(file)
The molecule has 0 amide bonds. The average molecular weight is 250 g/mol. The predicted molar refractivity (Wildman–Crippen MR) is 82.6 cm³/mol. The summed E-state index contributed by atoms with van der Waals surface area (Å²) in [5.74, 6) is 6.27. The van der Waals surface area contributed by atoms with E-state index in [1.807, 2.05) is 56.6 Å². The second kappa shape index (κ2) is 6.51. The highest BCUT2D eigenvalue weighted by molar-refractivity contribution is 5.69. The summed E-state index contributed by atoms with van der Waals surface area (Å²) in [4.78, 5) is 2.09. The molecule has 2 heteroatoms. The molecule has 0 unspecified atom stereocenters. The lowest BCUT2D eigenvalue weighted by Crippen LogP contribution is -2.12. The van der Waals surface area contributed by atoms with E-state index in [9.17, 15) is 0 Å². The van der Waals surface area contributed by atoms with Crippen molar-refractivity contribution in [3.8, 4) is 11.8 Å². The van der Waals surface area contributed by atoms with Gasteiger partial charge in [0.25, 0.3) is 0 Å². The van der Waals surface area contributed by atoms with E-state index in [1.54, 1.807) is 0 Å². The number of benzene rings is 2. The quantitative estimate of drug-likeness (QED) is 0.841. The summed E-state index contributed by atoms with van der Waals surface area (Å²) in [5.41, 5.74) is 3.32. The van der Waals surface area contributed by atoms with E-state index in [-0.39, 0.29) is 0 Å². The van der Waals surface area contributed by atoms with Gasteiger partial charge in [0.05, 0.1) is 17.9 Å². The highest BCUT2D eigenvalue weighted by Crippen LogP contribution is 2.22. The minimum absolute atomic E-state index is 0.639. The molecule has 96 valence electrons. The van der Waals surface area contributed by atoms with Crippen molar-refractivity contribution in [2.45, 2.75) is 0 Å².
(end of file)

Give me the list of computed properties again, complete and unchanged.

The molecule has 0 amide bonds. The average molecular weight is 250 g/mol. The predicted molar refractivity (Wildman–Crippen MR) is 82.6 cm³/mol. The summed E-state index contributed by atoms with van der Waals surface area (Å²) in [5.74, 6) is 6.27. The van der Waals surface area contributed by atoms with E-state index in [1.807, 2.05) is 56.6 Å². The second kappa shape index (κ2) is 6.51. The highest BCUT2D eigenvalue weighted by molar-refractivity contribution is 5.69. The summed E-state index contributed by atoms with van der Waals surface area (Å²) in [4.78, 5) is 2.09. The molecule has 2 heteroatoms. The molecule has 0 unspecified atom stereocenters. The lowest BCUT2D eigenvalue weighted by Crippen LogP contribution is -2.12. The van der Waals surface area contributed by atoms with E-state index in [9.17, 15) is 0 Å². The van der Waals surface area contributed by atoms with Crippen molar-refractivity contribution in [3.8, 4) is 11.8 Å². The van der Waals surface area contributed by atoms with Gasteiger partial charge in [0.25, 0.3) is 0 Å². The van der Waals surface area contributed by atoms with E-state index in [1.54, 1.807) is 0 Å². The number of benzene rings is 2. The quantitative estimate of drug-likeness (QED) is 0.841. The summed E-state index contributed by atoms with van der Waals surface area (Å²) in [5.41, 5.74) is 3.32. The van der Waals surface area contributed by atoms with E-state index in [-0.39, 0.29) is 0 Å². The van der Waals surface area contributed by atoms with Gasteiger partial charge in [0.05, 0.1) is 17.9 Å². The highest BCUT2D eigenvalue weighted by Crippen LogP contribution is 2.22. The minimum absolute atomic E-state index is 0.639. The molecule has 96 valence electrons. The van der Waals surface area contributed by atoms with Crippen molar-refractivity contribution in [2.45, 2.75) is 0 Å².